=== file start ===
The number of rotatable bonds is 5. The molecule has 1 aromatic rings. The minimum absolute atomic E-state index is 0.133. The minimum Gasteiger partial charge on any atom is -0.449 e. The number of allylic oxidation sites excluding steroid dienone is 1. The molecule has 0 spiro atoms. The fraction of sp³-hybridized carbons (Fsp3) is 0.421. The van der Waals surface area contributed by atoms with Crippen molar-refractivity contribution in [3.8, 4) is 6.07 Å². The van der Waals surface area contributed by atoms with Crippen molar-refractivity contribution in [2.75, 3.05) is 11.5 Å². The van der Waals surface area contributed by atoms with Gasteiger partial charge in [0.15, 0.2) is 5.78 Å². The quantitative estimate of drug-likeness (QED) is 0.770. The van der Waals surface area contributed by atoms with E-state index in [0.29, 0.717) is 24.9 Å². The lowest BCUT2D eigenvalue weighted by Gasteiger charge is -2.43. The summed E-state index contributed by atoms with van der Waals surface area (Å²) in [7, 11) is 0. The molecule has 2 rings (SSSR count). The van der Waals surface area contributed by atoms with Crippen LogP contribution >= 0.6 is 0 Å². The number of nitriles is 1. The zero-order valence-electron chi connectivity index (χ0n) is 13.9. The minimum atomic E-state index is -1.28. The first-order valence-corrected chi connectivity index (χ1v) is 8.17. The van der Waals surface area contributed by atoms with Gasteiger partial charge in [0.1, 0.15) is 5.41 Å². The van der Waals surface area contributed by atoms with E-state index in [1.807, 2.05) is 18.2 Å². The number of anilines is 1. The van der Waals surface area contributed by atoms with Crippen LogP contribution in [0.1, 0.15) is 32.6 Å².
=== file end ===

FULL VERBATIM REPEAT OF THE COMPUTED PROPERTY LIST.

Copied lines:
The number of rotatable bonds is 5. The molecule has 1 aromatic rings. The minimum absolute atomic E-state index is 0.133. The minimum Gasteiger partial charge on any atom is -0.449 e. The number of allylic oxidation sites excluding steroid dienone is 1. The molecule has 0 spiro atoms. The fraction of sp³-hybridized carbons (Fsp3) is 0.421. The van der Waals surface area contributed by atoms with Crippen molar-refractivity contribution in [3.8, 4) is 6.07 Å². The van der Waals surface area contributed by atoms with Crippen molar-refractivity contribution in [2.75, 3.05) is 11.5 Å². The van der Waals surface area contributed by atoms with Gasteiger partial charge in [0.15, 0.2) is 5.78 Å². The quantitative estimate of drug-likeness (QED) is 0.770. The van der Waals surface area contributed by atoms with E-state index in [0.29, 0.717) is 24.9 Å². The lowest BCUT2D eigenvalue weighted by Gasteiger charge is -2.43. The summed E-state index contributed by atoms with van der Waals surface area (Å²) in [7, 11) is 0. The molecule has 2 rings (SSSR count). The van der Waals surface area contributed by atoms with Crippen LogP contribution >= 0.6 is 0 Å². The number of nitriles is 1. The zero-order valence-electron chi connectivity index (χ0n) is 13.9. The minimum atomic E-state index is -1.28. The first-order valence-corrected chi connectivity index (χ1v) is 8.17. The van der Waals surface area contributed by atoms with Gasteiger partial charge in [0.1, 0.15) is 5.41 Å². The van der Waals surface area contributed by atoms with E-state index in [1.807, 2.05) is 18.2 Å². The number of anilines is 1. The van der Waals surface area contributed by atoms with Crippen LogP contribution in [0.1, 0.15) is 32.6 Å².